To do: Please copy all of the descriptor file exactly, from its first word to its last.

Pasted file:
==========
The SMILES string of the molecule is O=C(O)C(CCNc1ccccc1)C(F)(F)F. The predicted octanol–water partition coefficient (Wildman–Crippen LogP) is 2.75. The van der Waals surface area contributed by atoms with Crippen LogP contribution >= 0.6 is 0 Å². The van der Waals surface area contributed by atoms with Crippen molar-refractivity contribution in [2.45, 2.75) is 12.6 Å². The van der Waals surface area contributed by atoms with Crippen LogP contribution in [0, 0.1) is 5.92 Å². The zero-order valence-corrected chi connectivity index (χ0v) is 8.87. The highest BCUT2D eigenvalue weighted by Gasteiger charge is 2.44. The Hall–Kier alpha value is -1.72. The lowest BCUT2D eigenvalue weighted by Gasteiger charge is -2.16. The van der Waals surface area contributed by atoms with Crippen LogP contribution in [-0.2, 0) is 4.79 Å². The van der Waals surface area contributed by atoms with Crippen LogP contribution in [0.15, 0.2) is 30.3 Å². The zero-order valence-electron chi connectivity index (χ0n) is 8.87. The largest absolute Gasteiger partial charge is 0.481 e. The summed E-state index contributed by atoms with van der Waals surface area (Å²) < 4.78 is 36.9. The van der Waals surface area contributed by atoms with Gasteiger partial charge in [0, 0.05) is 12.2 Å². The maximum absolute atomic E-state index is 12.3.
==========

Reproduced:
The SMILES string of the molecule is O=C(O)C(CCNc1ccccc1)C(F)(F)F. The predicted octanol–water partition coefficient (Wildman–Crippen LogP) is 2.75. The van der Waals surface area contributed by atoms with Crippen LogP contribution >= 0.6 is 0 Å². The van der Waals surface area contributed by atoms with Crippen molar-refractivity contribution in [2.45, 2.75) is 12.6 Å². The van der Waals surface area contributed by atoms with Crippen LogP contribution in [0, 0.1) is 5.92 Å². The zero-order valence-corrected chi connectivity index (χ0v) is 8.87. The highest BCUT2D eigenvalue weighted by Gasteiger charge is 2.44. The Hall–Kier alpha value is -1.72. The lowest BCUT2D eigenvalue weighted by Gasteiger charge is -2.16. The van der Waals surface area contributed by atoms with Crippen LogP contribution in [-0.2, 0) is 4.79 Å². The van der Waals surface area contributed by atoms with Crippen LogP contribution in [0.15, 0.2) is 30.3 Å². The zero-order valence-electron chi connectivity index (χ0n) is 8.87. The largest absolute Gasteiger partial charge is 0.481 e. The summed E-state index contributed by atoms with van der Waals surface area (Å²) < 4.78 is 36.9. The van der Waals surface area contributed by atoms with Gasteiger partial charge in [0, 0.05) is 12.2 Å². The maximum absolute atomic E-state index is 12.3.